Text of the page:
* there is a projection forward of the sail that sweeps across almost the full beam of the boat, therefore endangering anyone taller than the distance between the deck and the bottom of the rig. It also endangers anyTHING in that area; if you walk forward with a boathook it could be snagged by the rig. If you step backwards while tending to the anchor, you could be smashed by the fast-rotating forward projection of the rig. If you reached up to attend to the bimini, you would be within a few centimetres of being smashed in the fast by a piece of GRP or alloy, propelled by a tall rig. We rig windsurfers on the bows of our boats, and sometimes they get blown around a bit. That's no problem when they get blown into a fixed mast, it would be a major issue if they were struck by a swinging rig.

    The danger seems even greater on your proposed twin-rig mono, where it would be utterly impossible to go forward and tend an anchor, step onto a dock, sunbake, varnish or do any other boatwork without the risk of being struck by a spinning rig, even at the dock.

    It seems that all the dangers of a swinging boom are being projected over a larger area and (most importantly) that danger will be present at all times. We all know what happens if a mainsail (even a very rigid fully-battened one) is hoisted without the sheet being pulled on - it flogs back and forth and is a danger to those around.

    I may be missing something, but if a version of your rig that has a 4m long base is sitting head to wind in a breeze coming from 0 degrees true at 4 metres per second, what happens when a sharp gust from 45 degrees true hits?

    As far as I can judge, the following would occur;

    1- the starboard-side leading edge would be struck by the new breeze. This would travel down the foil at an angle of attack of 45 degrees, causing the starboard wing to develop lift;

    2- a fraction of a second later, the port-side leading edge would also be struck by the new breeze and develop lift;

    3- after about four seconds, the new wind would strike the control tailplane. Only then will the tailplane start to have an effect and only then - after the rig has been developing power for four seconds - will it start to turn. I assume that the rig will take a second or two to overcome its inertia and turn, which will mean that it will be creating lift for another second or two.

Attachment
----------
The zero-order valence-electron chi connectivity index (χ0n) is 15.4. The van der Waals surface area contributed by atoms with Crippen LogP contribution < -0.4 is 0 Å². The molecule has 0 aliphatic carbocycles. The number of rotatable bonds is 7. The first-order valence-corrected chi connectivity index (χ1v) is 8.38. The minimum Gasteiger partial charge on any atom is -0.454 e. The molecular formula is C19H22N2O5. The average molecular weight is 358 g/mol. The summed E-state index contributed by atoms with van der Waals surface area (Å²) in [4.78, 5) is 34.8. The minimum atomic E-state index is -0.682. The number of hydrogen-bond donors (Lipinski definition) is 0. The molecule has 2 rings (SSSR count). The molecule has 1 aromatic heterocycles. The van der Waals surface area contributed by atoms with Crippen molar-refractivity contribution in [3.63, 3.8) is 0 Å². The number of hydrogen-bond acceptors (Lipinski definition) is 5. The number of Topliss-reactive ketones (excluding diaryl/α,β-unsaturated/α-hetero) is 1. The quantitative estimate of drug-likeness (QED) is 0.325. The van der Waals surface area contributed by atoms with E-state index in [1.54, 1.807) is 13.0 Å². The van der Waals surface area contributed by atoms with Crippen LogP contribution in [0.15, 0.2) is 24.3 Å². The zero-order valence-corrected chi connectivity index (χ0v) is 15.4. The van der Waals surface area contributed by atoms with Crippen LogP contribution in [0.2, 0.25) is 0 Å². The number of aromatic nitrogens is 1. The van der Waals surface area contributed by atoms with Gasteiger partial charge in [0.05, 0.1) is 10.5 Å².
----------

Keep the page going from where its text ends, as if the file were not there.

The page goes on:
4- inertia means that when the wing slows into the new position, head to wind at 45 degrees, there will be further forward motion imparted to the boat.

    Therefore, the rig will have been producing lift for some 4 seconds - enough to move a boat forward at reasonable speed, more than enough to be a problem if trying to dock, sitting at anchor in a crowded bay, or sitting on dock lines.

    I may be wrong about this, but surely there must be such effects in a wing rig? I have been using wing masts for some time and even stepping them you notice the buffeting effect of tiny windshifts; they certainly don't feel to have significantly less drag when being stepped when the boat is facing into the breeze.

    Furthermore, as Ggguest pointed out, the effect of wind shear may be profound. In many conditions the apparent wind direction is around 10-20 degrees different between the bottom of the rig and the top of the rig - and that relationship changes dramatically as the boat moves over a large swell. If a rigid wing is in flow that is not uniform in its direction then it cannot be feathered directly into the wind over its entire span, can it?
     
  14. kjell
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    kjell Senior Member

    Your comments are vey interesting.
    What I understand from your comments is that you don’t understand how the Wing-Drive handles the wind. First of all the freeswinging wings are mounted abow heads and can’t hurt enybody. The 2 important part of the Wing-Drive are.
    1. The Wedge Tail, which is controlling the AOA to the wind.
    2. The bearing that permit the balanced wings to rotate with minimum resistace.